The next song on side three (vinyl) or disc two (CD) from the Apple release "The Beatles"(White Album) is an original Lennon/McCartney composition written mainly by Paul entitled "Helter Skelter". A helter skelter is an English slide, you see. The song was inspired by an earlier Who single "I can See For Miles" when it was heard by McCartney who throught that the Beatles could do a similar "heavy" feeling number like the Who's single. "Helter Skeler" is definitely one of the heaviest sounding songs from the catalogue.
"Helter Skelter" was also interpreted by that piece of shit C. Manson who twisted the meaning of the song in order to justify the murders of various Los Angeles residents. Enough said.
The recording for "Helter Skelter" began on July 18 1968 at EMI studio two. There were three takes recorded and at this point the song was merely a bluesy plodding song with Paul inserting various verses and chorus vocal throughout. The instruments were the Beatles' usual line up of two guitars by John/George, bass by Paul and Ringo on the drums. The three takes consist of some of the longest tracks recorded by the Beatles in a continous performance. Take one lasted 10 minutes and 40 seconds, the second take lasted 12 minutes and 35 seconds while the third and final take lasted 27 minutes and 11 seconds !! These takes were probably considered more rehearsal recording than proper recording as all the instruments were lumped onto one track with the vocal on the other track. None of these takes were used on the commercial version although a heavily edited portion of take two appears on the Apple 3-LP/2-CD "Anthology 3".
The Beatles returned to "Helter Skelter" almost two months later on September 09 1968 at EMI studio two where they recorded a further 18 takes of the song with the last take (take 21) becoming the commercial version. The instrumentation at this session consisted of Paul on great raunchy vocal and guitar, John on bass and Ringo on drums.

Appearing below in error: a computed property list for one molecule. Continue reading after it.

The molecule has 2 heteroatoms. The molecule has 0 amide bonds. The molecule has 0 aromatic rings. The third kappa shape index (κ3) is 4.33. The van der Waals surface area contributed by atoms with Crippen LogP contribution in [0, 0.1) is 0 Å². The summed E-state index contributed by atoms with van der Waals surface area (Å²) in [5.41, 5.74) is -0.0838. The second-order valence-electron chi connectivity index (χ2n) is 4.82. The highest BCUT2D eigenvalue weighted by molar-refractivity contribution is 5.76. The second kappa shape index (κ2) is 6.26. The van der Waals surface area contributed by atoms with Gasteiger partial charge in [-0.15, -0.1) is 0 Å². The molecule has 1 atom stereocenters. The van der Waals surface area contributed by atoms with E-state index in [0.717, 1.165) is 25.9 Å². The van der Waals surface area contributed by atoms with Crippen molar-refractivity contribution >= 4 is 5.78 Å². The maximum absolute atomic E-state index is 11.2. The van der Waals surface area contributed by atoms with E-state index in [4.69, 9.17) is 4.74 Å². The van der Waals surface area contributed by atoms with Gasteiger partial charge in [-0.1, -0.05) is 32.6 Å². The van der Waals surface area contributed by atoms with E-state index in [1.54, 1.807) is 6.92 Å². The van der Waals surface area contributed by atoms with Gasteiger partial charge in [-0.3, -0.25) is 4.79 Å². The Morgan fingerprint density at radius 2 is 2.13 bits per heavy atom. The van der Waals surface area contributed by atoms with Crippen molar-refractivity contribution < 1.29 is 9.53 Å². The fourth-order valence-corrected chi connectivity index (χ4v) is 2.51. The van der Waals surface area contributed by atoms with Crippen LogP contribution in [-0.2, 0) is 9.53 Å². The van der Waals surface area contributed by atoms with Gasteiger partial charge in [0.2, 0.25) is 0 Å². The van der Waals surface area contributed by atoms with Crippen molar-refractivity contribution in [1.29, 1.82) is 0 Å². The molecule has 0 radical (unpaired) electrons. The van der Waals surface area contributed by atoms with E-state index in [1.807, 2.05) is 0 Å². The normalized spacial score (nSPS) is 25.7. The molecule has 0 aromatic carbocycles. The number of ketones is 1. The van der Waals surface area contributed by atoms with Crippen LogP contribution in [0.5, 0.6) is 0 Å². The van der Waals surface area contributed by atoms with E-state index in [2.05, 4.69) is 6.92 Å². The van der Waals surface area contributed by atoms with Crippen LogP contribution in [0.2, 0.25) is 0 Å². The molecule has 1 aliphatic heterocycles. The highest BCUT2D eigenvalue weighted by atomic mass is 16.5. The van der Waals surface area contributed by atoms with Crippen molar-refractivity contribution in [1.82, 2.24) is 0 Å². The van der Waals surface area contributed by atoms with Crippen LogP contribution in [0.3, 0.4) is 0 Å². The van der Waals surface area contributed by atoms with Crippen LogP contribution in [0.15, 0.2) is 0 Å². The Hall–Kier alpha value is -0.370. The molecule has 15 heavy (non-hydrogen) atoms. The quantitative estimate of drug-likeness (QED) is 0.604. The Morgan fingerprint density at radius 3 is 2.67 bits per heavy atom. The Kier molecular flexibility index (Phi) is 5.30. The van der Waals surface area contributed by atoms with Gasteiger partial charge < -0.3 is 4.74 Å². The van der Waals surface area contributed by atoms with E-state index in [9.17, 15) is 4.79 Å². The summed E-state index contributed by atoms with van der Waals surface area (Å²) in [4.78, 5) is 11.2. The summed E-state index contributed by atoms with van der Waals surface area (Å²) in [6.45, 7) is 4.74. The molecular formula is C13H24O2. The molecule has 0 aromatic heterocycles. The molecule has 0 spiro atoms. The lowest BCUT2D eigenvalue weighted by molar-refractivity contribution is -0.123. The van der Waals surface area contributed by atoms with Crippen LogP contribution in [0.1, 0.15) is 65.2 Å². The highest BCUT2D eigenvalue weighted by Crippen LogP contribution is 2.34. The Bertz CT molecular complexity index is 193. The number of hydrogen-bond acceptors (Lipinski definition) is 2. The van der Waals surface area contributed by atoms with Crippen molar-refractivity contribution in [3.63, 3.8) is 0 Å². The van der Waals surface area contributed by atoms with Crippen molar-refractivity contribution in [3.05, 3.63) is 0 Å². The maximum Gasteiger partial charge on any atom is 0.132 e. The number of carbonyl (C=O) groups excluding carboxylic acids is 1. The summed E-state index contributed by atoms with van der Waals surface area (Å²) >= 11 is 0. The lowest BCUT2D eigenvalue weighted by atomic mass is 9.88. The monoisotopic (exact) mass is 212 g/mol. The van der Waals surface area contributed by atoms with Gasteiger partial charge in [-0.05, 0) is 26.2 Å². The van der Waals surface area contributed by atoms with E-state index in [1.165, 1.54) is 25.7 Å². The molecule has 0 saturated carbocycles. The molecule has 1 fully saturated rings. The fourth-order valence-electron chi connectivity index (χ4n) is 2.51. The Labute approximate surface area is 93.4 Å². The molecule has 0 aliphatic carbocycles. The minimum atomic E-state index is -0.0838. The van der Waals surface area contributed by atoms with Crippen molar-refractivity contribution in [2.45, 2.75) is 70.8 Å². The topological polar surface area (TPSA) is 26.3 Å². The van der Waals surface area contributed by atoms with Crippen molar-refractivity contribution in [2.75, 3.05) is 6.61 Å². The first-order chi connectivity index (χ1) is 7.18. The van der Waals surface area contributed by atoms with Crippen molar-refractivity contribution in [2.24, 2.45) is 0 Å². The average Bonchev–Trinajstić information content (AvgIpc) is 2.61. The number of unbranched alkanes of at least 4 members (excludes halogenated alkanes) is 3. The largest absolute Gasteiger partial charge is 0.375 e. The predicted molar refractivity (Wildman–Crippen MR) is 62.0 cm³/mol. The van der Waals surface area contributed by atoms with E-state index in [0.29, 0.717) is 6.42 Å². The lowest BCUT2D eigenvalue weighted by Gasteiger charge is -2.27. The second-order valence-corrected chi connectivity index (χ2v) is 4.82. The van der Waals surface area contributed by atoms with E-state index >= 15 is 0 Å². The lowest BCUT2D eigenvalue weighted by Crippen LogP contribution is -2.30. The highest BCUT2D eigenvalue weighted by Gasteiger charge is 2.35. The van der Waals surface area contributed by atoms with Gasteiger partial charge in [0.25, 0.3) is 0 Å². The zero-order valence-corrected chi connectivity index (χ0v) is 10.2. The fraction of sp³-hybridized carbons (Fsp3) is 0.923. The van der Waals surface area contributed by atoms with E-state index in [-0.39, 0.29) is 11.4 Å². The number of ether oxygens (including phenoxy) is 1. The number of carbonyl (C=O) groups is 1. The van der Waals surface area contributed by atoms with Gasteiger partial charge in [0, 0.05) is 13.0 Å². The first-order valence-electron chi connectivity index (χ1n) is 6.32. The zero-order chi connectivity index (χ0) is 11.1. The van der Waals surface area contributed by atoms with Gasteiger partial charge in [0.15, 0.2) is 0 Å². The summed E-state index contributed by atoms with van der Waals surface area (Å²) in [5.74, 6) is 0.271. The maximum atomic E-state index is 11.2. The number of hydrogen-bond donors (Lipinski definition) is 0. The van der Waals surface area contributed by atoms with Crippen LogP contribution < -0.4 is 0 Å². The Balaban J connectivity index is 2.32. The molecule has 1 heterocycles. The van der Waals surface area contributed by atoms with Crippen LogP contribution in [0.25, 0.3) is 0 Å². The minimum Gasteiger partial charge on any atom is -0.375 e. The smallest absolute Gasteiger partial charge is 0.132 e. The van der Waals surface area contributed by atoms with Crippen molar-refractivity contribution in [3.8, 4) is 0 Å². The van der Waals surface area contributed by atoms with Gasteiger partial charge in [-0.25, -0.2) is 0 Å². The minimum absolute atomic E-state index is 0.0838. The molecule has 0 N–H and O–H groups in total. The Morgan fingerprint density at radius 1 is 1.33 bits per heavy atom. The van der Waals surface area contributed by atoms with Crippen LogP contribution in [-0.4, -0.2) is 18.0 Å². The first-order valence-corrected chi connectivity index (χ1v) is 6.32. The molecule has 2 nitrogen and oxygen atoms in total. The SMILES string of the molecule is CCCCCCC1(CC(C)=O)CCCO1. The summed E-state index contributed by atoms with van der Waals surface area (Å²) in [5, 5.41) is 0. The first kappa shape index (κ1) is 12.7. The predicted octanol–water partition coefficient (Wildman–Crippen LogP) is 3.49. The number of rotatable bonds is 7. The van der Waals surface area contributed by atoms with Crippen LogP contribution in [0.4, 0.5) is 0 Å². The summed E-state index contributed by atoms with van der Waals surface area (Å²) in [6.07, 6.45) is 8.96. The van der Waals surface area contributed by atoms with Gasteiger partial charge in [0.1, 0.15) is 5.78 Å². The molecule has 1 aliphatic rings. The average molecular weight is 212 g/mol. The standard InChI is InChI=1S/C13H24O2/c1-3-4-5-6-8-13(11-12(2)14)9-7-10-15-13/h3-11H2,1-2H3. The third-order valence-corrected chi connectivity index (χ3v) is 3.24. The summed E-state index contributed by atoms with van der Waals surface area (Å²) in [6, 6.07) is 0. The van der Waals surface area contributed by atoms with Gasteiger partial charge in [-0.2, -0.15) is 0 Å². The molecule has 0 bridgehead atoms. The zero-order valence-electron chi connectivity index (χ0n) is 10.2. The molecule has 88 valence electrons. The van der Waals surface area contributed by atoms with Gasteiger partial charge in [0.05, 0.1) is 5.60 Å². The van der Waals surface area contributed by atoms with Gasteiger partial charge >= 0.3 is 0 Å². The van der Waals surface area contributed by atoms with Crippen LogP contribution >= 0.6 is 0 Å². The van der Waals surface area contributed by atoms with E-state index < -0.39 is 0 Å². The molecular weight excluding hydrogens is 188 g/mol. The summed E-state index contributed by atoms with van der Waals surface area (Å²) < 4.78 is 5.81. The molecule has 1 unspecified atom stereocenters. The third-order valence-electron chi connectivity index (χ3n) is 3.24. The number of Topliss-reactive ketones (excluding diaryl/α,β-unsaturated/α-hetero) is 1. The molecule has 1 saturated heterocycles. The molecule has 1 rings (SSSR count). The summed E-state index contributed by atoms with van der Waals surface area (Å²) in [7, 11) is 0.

The next night on September 10 1968 once again at EMI studio two, overdubs for "Helter Skelter" were completed with a second lead guitar by George, backing vocals, a second drum overdub, a bit of piano and various trumpet and sax noises "played" by Mal Evans and John respectively.
The mono mix for "Helter Skelter" was attempted in one take on September 17 1968 from the control room of EMI studio two. There is speculation that this mono mix may have been a rough mix since the last minute of the song only appears in stereo ! This sole mix was the one used on the commercial version of the LP/CD.
The stereo mix for "Helter Skelter" was attempted in five takes almost a month later on October 12 1968 again from the control room of EMI studio two. The fifth attempted is the commercial version.
There are many differences between the mono and stereo mix of "Helter Skelter": the mono mix is almost a minute shorter and does not feature the fade-in/ending/ quote from Ringo whereas the stereo mix features all of the above. Also, some of the trumpet and sax noises are more prominent in the mono mix as well as the drum overdub being also more prominent on the mono mix.
"Helter Skelter" is available on the Apple 2-LP/2-CD "The Beatles"(White Album), as well as on the EMI/Capitol 2-LP compilation "Rock and Roll Music" and on the North American version of the Capitol LP "Rarities" where it is featured in mono. "Helter Skelter" was also released as the B-side of the single "Got To Get You Into My Life" (Capitol 4274) in North America only. Interestingly, "Helter Skelter" was the A side for the promotional single issued to radio stations (Capitol P-4274).
"Helter Skelter" was performed live during Paul McCartney's 2005 tour and can be viewed on the DVD "The Space Within US".